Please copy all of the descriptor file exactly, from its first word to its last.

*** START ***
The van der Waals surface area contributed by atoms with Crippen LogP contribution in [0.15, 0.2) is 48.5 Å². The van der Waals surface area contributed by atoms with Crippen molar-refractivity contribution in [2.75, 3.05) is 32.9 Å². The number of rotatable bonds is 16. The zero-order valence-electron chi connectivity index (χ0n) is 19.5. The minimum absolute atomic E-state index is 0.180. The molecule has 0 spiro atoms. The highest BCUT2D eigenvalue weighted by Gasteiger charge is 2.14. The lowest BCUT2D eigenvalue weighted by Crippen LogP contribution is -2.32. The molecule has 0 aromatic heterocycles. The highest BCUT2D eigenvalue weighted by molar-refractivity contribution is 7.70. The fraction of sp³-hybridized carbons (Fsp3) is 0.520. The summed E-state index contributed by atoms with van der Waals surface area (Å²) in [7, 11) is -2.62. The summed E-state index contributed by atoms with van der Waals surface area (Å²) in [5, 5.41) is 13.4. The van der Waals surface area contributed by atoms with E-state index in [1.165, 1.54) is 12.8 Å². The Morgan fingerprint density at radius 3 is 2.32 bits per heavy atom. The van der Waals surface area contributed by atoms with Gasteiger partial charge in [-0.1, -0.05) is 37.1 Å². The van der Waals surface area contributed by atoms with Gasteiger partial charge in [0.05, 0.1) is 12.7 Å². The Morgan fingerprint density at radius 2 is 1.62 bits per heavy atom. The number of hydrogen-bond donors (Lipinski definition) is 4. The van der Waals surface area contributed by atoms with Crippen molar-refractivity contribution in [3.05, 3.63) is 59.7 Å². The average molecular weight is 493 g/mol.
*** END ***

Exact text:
The van der Waals surface area contributed by atoms with Crippen LogP contribution in [0.15, 0.2) is 48.5 Å². The van der Waals surface area contributed by atoms with Crippen molar-refractivity contribution in [2.75, 3.05) is 32.9 Å². The number of rotatable bonds is 16. The zero-order valence-electron chi connectivity index (χ0n) is 19.5. The minimum absolute atomic E-state index is 0.180. The molecule has 0 spiro atoms. The highest BCUT2D eigenvalue weighted by Gasteiger charge is 2.14. The lowest BCUT2D eigenvalue weighted by Crippen LogP contribution is -2.32. The molecule has 0 aromatic heterocycles. The highest BCUT2D eigenvalue weighted by molar-refractivity contribution is 7.70. The fraction of sp³-hybridized carbons (Fsp3) is 0.520. The summed E-state index contributed by atoms with van der Waals surface area (Å²) in [7, 11) is -2.62. The summed E-state index contributed by atoms with van der Waals surface area (Å²) in [5, 5.41) is 13.4. The van der Waals surface area contributed by atoms with E-state index in [1.165, 1.54) is 12.8 Å². The Morgan fingerprint density at radius 3 is 2.32 bits per heavy atom. The van der Waals surface area contributed by atoms with Gasteiger partial charge in [-0.1, -0.05) is 37.1 Å². The van der Waals surface area contributed by atoms with Gasteiger partial charge in [0.05, 0.1) is 12.7 Å². The Morgan fingerprint density at radius 2 is 1.62 bits per heavy atom. The number of hydrogen-bond donors (Lipinski definition) is 4. The van der Waals surface area contributed by atoms with Crippen molar-refractivity contribution in [3.05, 3.63) is 59.7 Å². The average molecular weight is 493 g/mol.